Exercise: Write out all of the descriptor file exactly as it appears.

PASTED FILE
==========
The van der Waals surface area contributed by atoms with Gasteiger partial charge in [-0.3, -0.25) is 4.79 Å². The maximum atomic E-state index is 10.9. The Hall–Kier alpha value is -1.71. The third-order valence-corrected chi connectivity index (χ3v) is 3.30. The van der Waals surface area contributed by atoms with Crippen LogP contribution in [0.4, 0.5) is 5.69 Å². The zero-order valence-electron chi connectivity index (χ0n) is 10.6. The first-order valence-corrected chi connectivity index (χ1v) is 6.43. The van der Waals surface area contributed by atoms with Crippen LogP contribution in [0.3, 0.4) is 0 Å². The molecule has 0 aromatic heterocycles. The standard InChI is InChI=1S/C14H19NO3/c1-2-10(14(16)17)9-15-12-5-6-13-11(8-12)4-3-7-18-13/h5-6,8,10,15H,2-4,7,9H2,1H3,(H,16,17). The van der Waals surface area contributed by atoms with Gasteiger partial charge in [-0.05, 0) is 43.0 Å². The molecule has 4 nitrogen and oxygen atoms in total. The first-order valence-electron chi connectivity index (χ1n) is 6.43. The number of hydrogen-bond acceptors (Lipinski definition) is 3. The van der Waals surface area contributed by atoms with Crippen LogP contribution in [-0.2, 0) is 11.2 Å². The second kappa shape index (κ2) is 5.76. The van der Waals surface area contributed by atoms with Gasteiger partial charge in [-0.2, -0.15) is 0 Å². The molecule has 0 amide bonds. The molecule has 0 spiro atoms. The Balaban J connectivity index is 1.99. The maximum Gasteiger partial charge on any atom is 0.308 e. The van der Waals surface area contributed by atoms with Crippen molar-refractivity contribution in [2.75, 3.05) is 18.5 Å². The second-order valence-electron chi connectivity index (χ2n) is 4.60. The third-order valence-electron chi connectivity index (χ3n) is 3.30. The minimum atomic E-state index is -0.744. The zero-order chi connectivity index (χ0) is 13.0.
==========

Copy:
The van der Waals surface area contributed by atoms with Gasteiger partial charge in [-0.3, -0.25) is 4.79 Å². The maximum atomic E-state index is 10.9. The Hall–Kier alpha value is -1.71. The third-order valence-corrected chi connectivity index (χ3v) is 3.30. The van der Waals surface area contributed by atoms with Crippen LogP contribution in [0.4, 0.5) is 5.69 Å². The zero-order valence-electron chi connectivity index (χ0n) is 10.6. The first-order valence-corrected chi connectivity index (χ1v) is 6.43. The van der Waals surface area contributed by atoms with Crippen LogP contribution in [0.3, 0.4) is 0 Å². The molecule has 0 aromatic heterocycles. The standard InChI is InChI=1S/C14H19NO3/c1-2-10(14(16)17)9-15-12-5-6-13-11(8-12)4-3-7-18-13/h5-6,8,10,15H,2-4,7,9H2,1H3,(H,16,17). The van der Waals surface area contributed by atoms with Gasteiger partial charge in [-0.05, 0) is 43.0 Å². The molecule has 4 nitrogen and oxygen atoms in total. The first-order valence-electron chi connectivity index (χ1n) is 6.43. The number of hydrogen-bond acceptors (Lipinski definition) is 3. The van der Waals surface area contributed by atoms with Crippen LogP contribution in [-0.2, 0) is 11.2 Å². The second kappa shape index (κ2) is 5.76. The van der Waals surface area contributed by atoms with Gasteiger partial charge in [-0.2, -0.15) is 0 Å². The molecule has 0 amide bonds. The molecule has 0 spiro atoms. The Balaban J connectivity index is 1.99. The maximum Gasteiger partial charge on any atom is 0.308 e. The van der Waals surface area contributed by atoms with Crippen molar-refractivity contribution in [2.75, 3.05) is 18.5 Å². The second-order valence-electron chi connectivity index (χ2n) is 4.60. The third-order valence-electron chi connectivity index (χ3n) is 3.30. The minimum atomic E-state index is -0.744. The zero-order chi connectivity index (χ0) is 13.0.